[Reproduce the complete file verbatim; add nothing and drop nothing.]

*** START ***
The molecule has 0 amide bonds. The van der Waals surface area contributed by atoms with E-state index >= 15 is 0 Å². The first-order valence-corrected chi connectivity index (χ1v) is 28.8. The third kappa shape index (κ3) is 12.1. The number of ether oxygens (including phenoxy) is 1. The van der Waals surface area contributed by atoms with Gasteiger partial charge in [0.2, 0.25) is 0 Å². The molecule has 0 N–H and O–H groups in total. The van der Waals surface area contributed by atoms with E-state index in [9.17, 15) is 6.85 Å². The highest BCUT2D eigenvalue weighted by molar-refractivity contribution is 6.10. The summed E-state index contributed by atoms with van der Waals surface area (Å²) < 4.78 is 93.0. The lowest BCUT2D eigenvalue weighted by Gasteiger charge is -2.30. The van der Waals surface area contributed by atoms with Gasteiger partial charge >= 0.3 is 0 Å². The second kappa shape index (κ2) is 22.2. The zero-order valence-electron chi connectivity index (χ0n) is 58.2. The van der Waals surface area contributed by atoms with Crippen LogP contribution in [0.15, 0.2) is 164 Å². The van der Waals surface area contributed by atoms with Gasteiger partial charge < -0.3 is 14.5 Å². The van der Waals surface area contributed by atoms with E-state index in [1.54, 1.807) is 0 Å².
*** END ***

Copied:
The molecule has 0 amide bonds. The van der Waals surface area contributed by atoms with E-state index >= 15 is 0 Å². The first-order valence-corrected chi connectivity index (χ1v) is 28.8. The third kappa shape index (κ3) is 12.1. The number of ether oxygens (including phenoxy) is 1. The van der Waals surface area contributed by atoms with Gasteiger partial charge in [0.2, 0.25) is 0 Å². The molecule has 0 N–H and O–H groups in total. The van der Waals surface area contributed by atoms with E-state index in [9.17, 15) is 6.85 Å². The highest BCUT2D eigenvalue weighted by molar-refractivity contribution is 6.10. The summed E-state index contributed by atoms with van der Waals surface area (Å²) < 4.78 is 93.0. The lowest BCUT2D eigenvalue weighted by Gasteiger charge is -2.30. The van der Waals surface area contributed by atoms with Gasteiger partial charge >= 0.3 is 0 Å². The second kappa shape index (κ2) is 22.2. The zero-order valence-electron chi connectivity index (χ0n) is 58.2. The van der Waals surface area contributed by atoms with Crippen LogP contribution in [0.15, 0.2) is 164 Å². The van der Waals surface area contributed by atoms with Gasteiger partial charge < -0.3 is 14.5 Å². The van der Waals surface area contributed by atoms with E-state index in [1.54, 1.807) is 0 Å².